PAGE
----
After last week’s oral arguments in the same-sex marriage cases, this weekend’s clippings continue to focus on both Hollingsworth v. Perry, the challenge to California Proposition 8, and United States v. Windsor, the challenge to the federal Defense of Marriage Act.  Nina Totenberg of NPR discussed the arguments in both cases on NPR’s Weekend Edition, while in The New York Times, Adam Liptak speculates that the conservative Justices were behind the original decision to grant cert. in Hollingsworth v. Perry because they believed that “that their chances of winning would not improve with time.” Richard Wolf of USA Today explains that even if the Court resolves Perry on narrow, procedural grounds – creating “progress without precedent” – many proponents of same-sex marriage will still consider this a victory. Jess Bravin of The Wall Street Journal discusses the standing issues in Perry as well as United States v. Windsor, while Howard Mintz of the San Jose Mercury News observes that at oral arguments, many of the Justices tipped their hands and revealed where they stood. In the Los Angeles Times, David Savage writes that the difficulty of these cases may stem from the fact that they pit equal rights against having the people, not the Court, decide controversial social issues; similarly, Tom Curry of NBC News reports that these cases have reignited the debate over the Court’s role in social change. At this blog, Marty Lederman adds to his previous post and discusses two more possible outcomes in Perry.  [Disclosures: Kevin Russell of the law firm Goldstein & Russell, P.C., whose attorneys work for or contribute to this blog in various capacities, was among the counsel on an amicus brief filed by former senators in support of Edith Windsor in Windsor. Tejinder Singh, also of Goldstein & Russell, was among the counsel on anamicus brief filed by international human rights advocates in support of the respondents in Perry.]

In the National Law Journal, Tony Mauro argues that the line for seats at argument was “a direct result of the court’s arrogant and stubborn refusal to allow cameras to record and broadcast its proceedings,” urges the Justices to allow cameras into the courtroom, and adds that “the notion that spectators have to camp out or spend money to see a public institution do public business is offensive.” In his column for the Los Angeles Times, Doyle McManus predicts that if the Court strikes down DOMA and issues a narrow ruling on Proposition 8, “legal and political chaos” will result, with “a growing number of liberal blue states moving to legalize gay marriage, and a growing number of conservative red states enacting bans.” And in The New York Times, Maureen Dowd criticizes the Justices’ attitudes at arguments, noting that “the human factor, how demeaning it feels to be shunted to a lower plane than your fellow citizens, was ignored.”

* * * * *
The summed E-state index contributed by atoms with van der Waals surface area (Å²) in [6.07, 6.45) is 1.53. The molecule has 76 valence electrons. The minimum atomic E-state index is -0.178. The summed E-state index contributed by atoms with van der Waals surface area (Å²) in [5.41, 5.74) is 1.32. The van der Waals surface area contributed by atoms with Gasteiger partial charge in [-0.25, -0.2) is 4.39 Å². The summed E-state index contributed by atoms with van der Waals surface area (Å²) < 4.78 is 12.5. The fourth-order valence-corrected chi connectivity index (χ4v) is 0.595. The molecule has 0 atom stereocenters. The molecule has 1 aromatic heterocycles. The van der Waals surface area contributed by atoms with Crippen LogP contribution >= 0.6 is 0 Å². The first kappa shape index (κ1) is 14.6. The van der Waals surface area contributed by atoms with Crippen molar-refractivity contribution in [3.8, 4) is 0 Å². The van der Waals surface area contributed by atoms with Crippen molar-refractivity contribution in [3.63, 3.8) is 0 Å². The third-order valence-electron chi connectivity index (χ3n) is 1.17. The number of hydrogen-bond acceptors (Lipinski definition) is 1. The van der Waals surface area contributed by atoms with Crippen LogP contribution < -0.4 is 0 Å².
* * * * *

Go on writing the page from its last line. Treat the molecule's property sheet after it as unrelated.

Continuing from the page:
Finally, this weekend’s clippings also examined the Court’s views on affirmative action in light of this Term’s Fisher v. University of Texas at Austin, as well as next Term’s Schuette v. Coalition to Defend Affirmative Action, a challenge to Michigan’s ban on the use of affirmative action in (among other things) university admissions, in which the Court granted cert. last Monday. At UPI, Michael Kirkland asks whether this grant “sound[s the] death knell” for affirmative action; similarly, James Taranto of The Wall Street Journal predicts that the Court will leave the door ajar for racial preferences in Fisher, and then use Schuette as an opportunity to revisit Grutter. Hope Yen of the Associated Press explores the Court’s views on race in today’s society, discussing these cases in conjunction with Shelby County v. Holder

Briefly:

  • Adam Liptak of The New York Times reviews Out of Order, a new book by retired Justice Sandra Day O’Connor, and concludes that it “deliver[s] a disjointed collection of anodyne anecdotes and bar-association bromides about the history of the Supreme Court.”
  • At this blog, Sergio Campos analyzes last week’s opinion in Comcast v. Behrend, in which the Court held that the plaintiff class of Comcast subscribers was improperly certified under Rule 23(b)(3) because the class’s proposed damages model could not show damages on a class-wide basis. [Disclosure: Goldstein & Russell is among the counsel to the respondents in this case.]
  • Terry Baynes of Reuters reports on predictions that the Court will take the middle road in FTC v. Actavis and require district courts to evaluate, case by case whether a deal is anticompetitive. [Disclosure: Goldstein & Russell represented Louisiana Wholesale Drug Company et al. as an amicus in support of the petitioner in this case.]
  • The Washington Post’s Robert Barnes discusses the Court’s recent opinion in Florida v. Jardines, noting that there was an “unlikely sounding coalition of conservatives and liberals [who were] unwilling to defer to law enforcement.” 

Posted in Round-up

Recommended Citation: Marissa Miller, Monday round-up, SCOTUSblog (Apr. 1, 2013, 9:18 AM), http://www.scotusblog.com/2013/04/monday-round-up-163/